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4 Strategies for Manufacturing Cycle Time Reduction

Gary Cassell, Industry Lead, Manufacturing and Automotive, Appian
December 29, 2022

In recent years, manufacturers faced major disruptions. Supply chain issues, unexpected product demand spikes, and delivery driver shortages led to longer lead times. While you can’t completely control external factors like these, you have far more control over your own internal manufacturing cycle times.

This post will cover what cycle times are, the benefits of reducing them, and four strategies to help with cycle time reduction.

[ Connected technologies can help you reduce cycle times. Maximize your technology investments by downloading Delivering on the Promise of Connected Manufacturing ].

What are the benefits of cycle time reduction?

For this article, manufacturing cycle time is defined as the activities required to create and build a product within a manufacturing company. This can include the time it takes to load materials, assemble products on the line, complete quality control, and more.

Cycle time is not lead time, which refers to the time it takes from order placement to fulfillment for the customer. Lead time includes cycle times, but also includes the time it takes to receive materials for manufacturing and to ship products. Lead times are directly felt by customers, and can be influenced by factors like material availability or shipping delays. But shortening cycle times will also reduce lead times.

Shorter cycle times translate into a number of benefits:

  • Increased efficiency leading to lower operational costs.
  • Improved customer satisfaction due to greater on-time deliveries.
  • Less scrap and rework.
  • Improved productivity from workers.
  • Greater predictability in developing finished products.
  • Increased agility for when customer demand spikes.

For many manufacturing companies, production tasks have already been fairly well optimized. But there’s always room for improvement in your average cycle time—whether that’s streamlining a process, redesigning a product to be easier to produce, or automating a task that used to be manual.

Even incremental improvements in manufacturing production can lead to significant financial gains.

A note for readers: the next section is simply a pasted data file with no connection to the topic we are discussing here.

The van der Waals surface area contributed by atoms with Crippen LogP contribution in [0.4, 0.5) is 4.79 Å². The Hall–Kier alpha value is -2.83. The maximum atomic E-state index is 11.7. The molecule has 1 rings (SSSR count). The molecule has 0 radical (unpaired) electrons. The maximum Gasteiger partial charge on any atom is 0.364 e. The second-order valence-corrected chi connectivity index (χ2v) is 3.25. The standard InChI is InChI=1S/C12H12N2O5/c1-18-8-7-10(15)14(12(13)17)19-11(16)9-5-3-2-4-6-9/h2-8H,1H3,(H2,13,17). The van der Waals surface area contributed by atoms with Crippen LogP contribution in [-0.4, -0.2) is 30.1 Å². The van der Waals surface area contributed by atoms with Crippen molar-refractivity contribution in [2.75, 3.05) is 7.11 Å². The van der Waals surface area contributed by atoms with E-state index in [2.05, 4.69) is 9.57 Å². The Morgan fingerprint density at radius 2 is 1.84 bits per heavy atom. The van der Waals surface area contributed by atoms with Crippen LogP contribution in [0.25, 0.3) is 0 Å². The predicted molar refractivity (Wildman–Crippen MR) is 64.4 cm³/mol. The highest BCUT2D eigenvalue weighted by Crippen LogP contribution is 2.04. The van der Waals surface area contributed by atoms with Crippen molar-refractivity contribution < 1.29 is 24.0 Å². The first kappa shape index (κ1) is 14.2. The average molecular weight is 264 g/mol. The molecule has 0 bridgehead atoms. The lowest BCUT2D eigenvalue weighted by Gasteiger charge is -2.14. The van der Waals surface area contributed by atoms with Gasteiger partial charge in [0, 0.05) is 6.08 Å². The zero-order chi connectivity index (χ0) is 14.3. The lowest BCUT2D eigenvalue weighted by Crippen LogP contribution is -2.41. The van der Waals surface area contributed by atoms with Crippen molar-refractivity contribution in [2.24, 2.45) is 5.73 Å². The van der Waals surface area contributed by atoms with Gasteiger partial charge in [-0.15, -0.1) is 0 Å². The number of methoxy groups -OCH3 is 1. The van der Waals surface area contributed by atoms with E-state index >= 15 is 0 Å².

4 strategies for manufacturing cycle time improvement.

Prerequisite: Make data accessible.

Before you start anything, it helps to take stock of the data you have available. Using hard data can guide your decisions and make a measurable impact on your ability to optimize manufacturing operations.

The truth is that data will come from multiple sources—warehouse and inventory management, manufacturing resource planning (MRP), manufacturing execution systems (MES), and edge computing, to name a few. You’ll need to centralize this information to achieve an end-to-end view before analyzing and improving your cycle times.

One solution here comes in the form of a data fabric. Data fabrics give teams a complete picture of the organization at scale so you get real-time insights to make data-driven decisions fast. It does this by allowing IT teams to discover and model data, unify the data from across systems, prevent unauthorized access with unique security controls, and automatically optimize the data for performance. This allows your teams to connect systems without getting mired in the complexity of traditional data programming, leading to rapid application development.

Note and look for regular process bottlenecks.

Start by looking for performance slowdowns. This can come from a number of different potential issues—manual processes, poor work floor layout, or a design that could be improved to simplify product assembly. Even something as simple as extended machine setup times can run up operational costs and bottleneck time-to-market.